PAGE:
How the Supreme Court of Kenya Should Interpret The Provisions It Has Been Asked To Interpret

24 Jun

As is always the case, provisions of the constitution are subject to interpretation and thus the importance of the Supreme Court, which is ultimately charged with the responsibility to say what the law is but, if it gets it really wrong, Parliament can step in and correct or fix the errand interpretation with legislation, if the president assents, or by constitutional amendment, as the case may be. Whether or not reversing the Supreme Court is done by legislation or amendment, depends on the clause or interpretation in question (some interpretations can be fixed by Parliament with presidential assent without amending the constitution).

Nobody can tell how the Supreme Court will interpret a particular provision but the range of options is not unlimited.

A blogger posed some questions which no doubt require court interpretation and I believe the Supreme Court has been asked to rule on these questions already but, be as it may be, here is my take on how the Supreme Court should rule on these questions:

  • Who are appointed state officers?

An appointed state officer is anyone who is appointed and “holds” a “State office” which is defined under Article 260 to be:

(a) President; (b) Deputy President; (c) Cabinet Secretary; (d) Member of Parliament; (e) Judges and Magistrates; (f) member of a commission to which Chapter Fifteen applies; (g) holder of an independent office to which Chapter Fifteen applies; (h) member of a county assembly, governor or deputy governor of a county, or other member of the executive committee of a county government; (i) Attorney-General; (j) Director of Public Prosecutions; (k) Secretary to the Cabinet; (l) Principal Secretary; (m) Chief of the Kenya Defence Forces; (n) commander of a service of the Kenya Defence Forces; (o) Director-General of the National Intelligence Service; (p) Inspector-General, and the Deputy Inspectors-General, of the National Police Service; or (q) an office established and designated as a State office by national legislation.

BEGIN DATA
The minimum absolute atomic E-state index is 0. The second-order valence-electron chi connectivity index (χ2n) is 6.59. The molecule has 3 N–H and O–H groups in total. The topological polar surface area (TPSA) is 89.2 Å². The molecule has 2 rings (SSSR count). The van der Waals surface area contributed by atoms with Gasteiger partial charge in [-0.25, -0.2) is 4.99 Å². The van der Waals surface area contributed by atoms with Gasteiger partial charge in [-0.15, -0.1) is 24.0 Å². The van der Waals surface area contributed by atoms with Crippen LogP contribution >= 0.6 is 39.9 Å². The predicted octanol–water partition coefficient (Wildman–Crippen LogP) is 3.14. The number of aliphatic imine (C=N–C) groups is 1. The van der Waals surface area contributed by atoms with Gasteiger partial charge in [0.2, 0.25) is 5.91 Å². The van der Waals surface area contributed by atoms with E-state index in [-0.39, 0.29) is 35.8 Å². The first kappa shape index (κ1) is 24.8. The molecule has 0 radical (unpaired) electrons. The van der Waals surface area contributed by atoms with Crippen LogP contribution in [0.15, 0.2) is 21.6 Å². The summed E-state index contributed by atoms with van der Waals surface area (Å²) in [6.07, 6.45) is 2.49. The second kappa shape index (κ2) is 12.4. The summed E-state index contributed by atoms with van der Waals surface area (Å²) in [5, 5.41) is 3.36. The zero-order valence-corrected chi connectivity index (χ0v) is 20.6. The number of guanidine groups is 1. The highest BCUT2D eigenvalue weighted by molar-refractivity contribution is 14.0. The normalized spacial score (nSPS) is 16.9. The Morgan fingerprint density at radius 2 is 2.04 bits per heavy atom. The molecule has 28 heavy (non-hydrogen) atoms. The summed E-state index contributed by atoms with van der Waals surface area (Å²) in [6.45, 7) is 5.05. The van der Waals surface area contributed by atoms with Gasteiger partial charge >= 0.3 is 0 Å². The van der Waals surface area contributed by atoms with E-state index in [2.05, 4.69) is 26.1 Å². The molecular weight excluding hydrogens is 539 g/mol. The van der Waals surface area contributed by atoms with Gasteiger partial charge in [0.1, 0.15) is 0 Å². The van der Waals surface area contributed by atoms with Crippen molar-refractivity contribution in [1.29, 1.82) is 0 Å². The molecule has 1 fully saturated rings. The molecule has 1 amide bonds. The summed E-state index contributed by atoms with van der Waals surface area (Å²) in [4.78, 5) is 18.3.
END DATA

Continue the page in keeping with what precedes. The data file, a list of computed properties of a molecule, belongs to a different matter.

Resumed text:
As you can see from the list above, holders of some of these offices are elected, others are appointed, therefore the latter are “appointed state officers,” the former are not.

Article 260 defines a “State officer” as one holding a State office, as defined above. The question is, is a janitor employed at a state office “holding” that office? My answer is no; someone “holding” an office must be other than rank and file employees, which I would define to be a senior officer.

  • Are Ministers/Assistant Ministers appointed?

Ministers and Assistant Ministers are elected, then appointed; Secretaries are appointed.

Given being elected was essential to be appointed minister or assistant minister under the old constitution, appointment is secondary therefore ministers and assistant ministers are not appointed within the meaning of the new constitution.

The opposite will be true in the case of Secretaries, as they will exclusively be appointed.

  • Do they [Ministers/Assistant Ministers] hold public office?

Yes. “Public Office” is defined under Article 260 as “an office in the national government, a county government or the public service, if the remuneration and benefits of the office are payable directly from the Consolidated Fund or directly out of money provided by Parliament.

  • Do the ministries belong to the people of Kenya or political parties.

Ministries belong and serve the people of Kenya, not political parties.

Any reference to minister or ministry/ministries refers also to secretary or department/s under the new constitution.

I, of course, reserve the right to overrule myself or modify my thinking.

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Posted by on June 24, 2011 in Law, Politics


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